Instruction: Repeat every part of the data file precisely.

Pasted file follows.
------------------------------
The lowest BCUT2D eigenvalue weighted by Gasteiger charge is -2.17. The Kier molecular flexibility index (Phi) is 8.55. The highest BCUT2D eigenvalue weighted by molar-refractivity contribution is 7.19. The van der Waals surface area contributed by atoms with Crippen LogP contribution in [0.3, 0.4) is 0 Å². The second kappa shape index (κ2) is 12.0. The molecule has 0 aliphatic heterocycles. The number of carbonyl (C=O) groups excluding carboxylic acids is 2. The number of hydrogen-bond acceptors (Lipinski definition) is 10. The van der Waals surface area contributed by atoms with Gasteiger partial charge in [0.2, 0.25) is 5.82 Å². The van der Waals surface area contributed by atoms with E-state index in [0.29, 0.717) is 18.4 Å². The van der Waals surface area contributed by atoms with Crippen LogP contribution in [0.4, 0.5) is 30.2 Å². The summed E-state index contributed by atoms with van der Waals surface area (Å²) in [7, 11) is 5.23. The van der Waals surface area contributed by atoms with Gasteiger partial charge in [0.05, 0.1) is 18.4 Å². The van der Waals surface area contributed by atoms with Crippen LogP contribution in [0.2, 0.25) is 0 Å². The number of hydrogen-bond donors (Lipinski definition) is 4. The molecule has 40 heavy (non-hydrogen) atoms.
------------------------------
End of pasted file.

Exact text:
The lowest BCUT2D eigenvalue weighted by Gasteiger charge is -2.17. The Kier molecular flexibility index (Phi) is 8.55. The highest BCUT2D eigenvalue weighted by molar-refractivity contribution is 7.19. The van der Waals surface area contributed by atoms with Crippen LogP contribution in [0.3, 0.4) is 0 Å². The second kappa shape index (κ2) is 12.0. The molecule has 0 aliphatic heterocycles. The number of carbonyl (C=O) groups excluding carboxylic acids is 2. The number of hydrogen-bond acceptors (Lipinski definition) is 10. The van der Waals surface area contributed by atoms with Gasteiger partial charge in [0.2, 0.25) is 5.82 Å². The van der Waals surface area contributed by atoms with E-state index in [0.29, 0.717) is 18.4 Å². The van der Waals surface area contributed by atoms with Crippen LogP contribution in [0.4, 0.5) is 30.2 Å². The summed E-state index contributed by atoms with van der Waals surface area (Å²) in [7, 11) is 5.23. The van der Waals surface area contributed by atoms with Gasteiger partial charge in [0.05, 0.1) is 18.4 Å². The van der Waals surface area contributed by atoms with Crippen LogP contribution in [0.2, 0.25) is 0 Å². The number of hydrogen-bond donors (Lipinski definition) is 4. The molecule has 40 heavy (non-hydrogen) atoms.